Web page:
CUNY’s 16th Annual IT Conference

Instructional/Information Technology in CUNY: Opening Access

The escalating costs of higher education—both tuition and the collateral expenses of textbooks and course materials—have widespread effects. With the announcement of the Excelsior Scholarship and new funding to develop Open Educational Resources, CUNY is poised to ease financial barriers to college for even more students than we already serve. And yet “access” to higher education is a complex issue that extends far beyond the mere costs of attendance to adequately meeting student needs. “Access” includes ADA compliance, access to course materials and devices used for digital materials, Internet access, access to campus spaces and services, access to faculty and community, and more. CUNY’s 16th Annual IT Conference will examine the complex and evolving relationship between technology and manifold issues of access to higher education.

As has been the case since its inception, the conference will be held at John Jay College, offering overviews of the University and colleges’ key IT initiatives, discussions of how technology can support and advance teaching, scholarship, and administration, and a chance to meet with vendors. As always, proposals for presentations are invited from the CUNY community, particularly on how we can foster access and success.

Proposals are invited for panels or presentations as well as roundtables, workshops, or other interactions. Each proposal should include a title, an abstract of no more than 200 words, and the name and affiliation of each participant. Proposals from individuals are welcome, but panel proposals from groups that can present varied perspectives on a subject are particularly welcome. The theme of “Opening Access,” includes:

1. What does “access” mean for CUNY, and what does it mean to make higher education accessible using technology? What barriers to access can technology mitigate? What barriers might technology create?

2. What technological and pedagogical challenges and opportunities do we face in expanding access to programs and learning materials? How do CUNY’s scale and mission affect our approach?

3. How can we enhance student experiences and outcomes by sharing materials and best practices across departments, programs, campuses, and between faculty and administration?

Proposals must be submitted using the form at cunyitconference.commons.gc.cuny.edu

Proposals are due September 15, 2017, at 5:00 pm. Acceptances will be announced by the end of that month.

CUNY’s 15th Annual IT Conference

Keynote Speaker

George Otte, University Director of Academic Technology, CUNY / Associate Dean for Academic Affairs, CUNY SPS

Public universities are in a longstanding bind that demands growth in programs and enrollments, high student achievement and efficient use of limited funding. As CUNY heeds the call to serve more students – especially via online, hybrid and flipped instruction – we have an opportunity to grow in ways that place student needs at the center of our digital work. The City University of New York’s 15th Annual IT Conference will examine the robust and innovative work that has made CUNY a leader in instructional technology, and consider ways we can share best practices for smart growth in any budget climate.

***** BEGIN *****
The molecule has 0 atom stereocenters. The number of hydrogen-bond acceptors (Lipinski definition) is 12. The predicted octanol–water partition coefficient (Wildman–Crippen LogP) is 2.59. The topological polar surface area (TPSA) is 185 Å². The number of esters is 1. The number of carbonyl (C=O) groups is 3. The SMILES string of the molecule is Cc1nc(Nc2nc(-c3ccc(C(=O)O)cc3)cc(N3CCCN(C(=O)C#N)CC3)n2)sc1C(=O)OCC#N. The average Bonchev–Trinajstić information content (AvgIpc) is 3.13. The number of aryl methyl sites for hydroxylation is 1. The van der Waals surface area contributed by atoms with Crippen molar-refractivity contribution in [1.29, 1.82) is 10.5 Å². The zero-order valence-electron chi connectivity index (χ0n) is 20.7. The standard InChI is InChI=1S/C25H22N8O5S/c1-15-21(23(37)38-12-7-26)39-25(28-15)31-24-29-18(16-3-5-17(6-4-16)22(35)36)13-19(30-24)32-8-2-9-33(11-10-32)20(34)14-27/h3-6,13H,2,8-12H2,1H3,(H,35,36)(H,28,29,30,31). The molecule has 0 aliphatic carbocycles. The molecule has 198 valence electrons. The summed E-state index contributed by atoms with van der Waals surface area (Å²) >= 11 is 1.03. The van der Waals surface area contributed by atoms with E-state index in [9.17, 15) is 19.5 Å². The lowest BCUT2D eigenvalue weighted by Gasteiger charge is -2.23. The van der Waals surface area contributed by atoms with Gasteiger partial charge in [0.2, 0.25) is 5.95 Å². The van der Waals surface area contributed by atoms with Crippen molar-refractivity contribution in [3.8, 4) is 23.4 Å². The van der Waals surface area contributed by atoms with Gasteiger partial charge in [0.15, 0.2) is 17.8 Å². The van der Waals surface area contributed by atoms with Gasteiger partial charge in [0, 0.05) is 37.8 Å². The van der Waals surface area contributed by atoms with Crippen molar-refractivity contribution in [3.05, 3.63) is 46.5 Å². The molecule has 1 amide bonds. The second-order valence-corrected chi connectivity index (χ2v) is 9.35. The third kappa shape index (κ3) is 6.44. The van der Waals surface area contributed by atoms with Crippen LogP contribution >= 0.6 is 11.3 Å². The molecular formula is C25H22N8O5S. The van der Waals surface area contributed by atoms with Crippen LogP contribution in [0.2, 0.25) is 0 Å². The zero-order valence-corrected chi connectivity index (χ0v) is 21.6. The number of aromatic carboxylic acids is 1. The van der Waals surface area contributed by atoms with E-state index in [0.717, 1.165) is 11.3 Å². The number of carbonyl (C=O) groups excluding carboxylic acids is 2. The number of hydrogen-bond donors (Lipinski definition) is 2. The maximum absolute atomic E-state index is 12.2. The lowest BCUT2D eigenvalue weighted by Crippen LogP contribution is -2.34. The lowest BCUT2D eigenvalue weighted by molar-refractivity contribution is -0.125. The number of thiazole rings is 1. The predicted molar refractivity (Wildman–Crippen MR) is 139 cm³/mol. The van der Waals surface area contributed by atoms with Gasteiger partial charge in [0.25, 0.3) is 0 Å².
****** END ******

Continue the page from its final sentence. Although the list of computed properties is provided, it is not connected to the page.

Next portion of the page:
CUNY’s 14th Annual IT Conference

Instructional/Information Technology in CUNY: Innovating and Integrating

Innovation and integration are essential, nowhere more so than with academic uses of technology, but they pull in different directions: innovation strikes out in new directions; integration pulls in and consolidates. Without integrating the new, we would have only random acts of innovation; without innovation, integration would stultify rather than advance. The City University of New York’s 14th Annual IT Conference will look at how our innovations can become more visible and sustainable as well as how integration can help us all move forward. What innovations are taking place in our core enterprises of teaching, learning, and research that we need to be more aware of and connected to? How has our functioning as a university system become more systemic and efficient? How do we avoid reinventing whatever new “wheel” emerges while making sure that we keep being inventive?

As has been the case since its inception, the conference will be held at John Jay College, offering overviews of the University’s key IT initiatives, discussions of how technology can support and advance teaching, scholarship, and administration, and a chance to meet with vendors. As always, proposals for presentations are invited from the CUNY community, particularly on how innovations can be shared and sustained.

1. What are important innovations are emerging? How do we know that what’s new is not just different but better by careful assessment and evaluation?

2. How are we moving away from “random acts of innovation” and toward ways of consolidating and disseminating effective change? What are we doing to make innovations more visible, more accessible, more supportable?

3. How can alternatives to consolidation like collaboration and cooperation foster flexibility as well as integration, freedom as well as efficiency?

Proposals are invited for panels or presentations but also roundtables, workshops, and other interactions. Specifying format as well as focus, each proposal should include a title, an abstract of no more than 200 words, and the name and affiliation of each party to the proposal. (Proposals are welcome from individuals but are particularly welcome from groups that have found ways of arranging multiple perspectives on a subject.)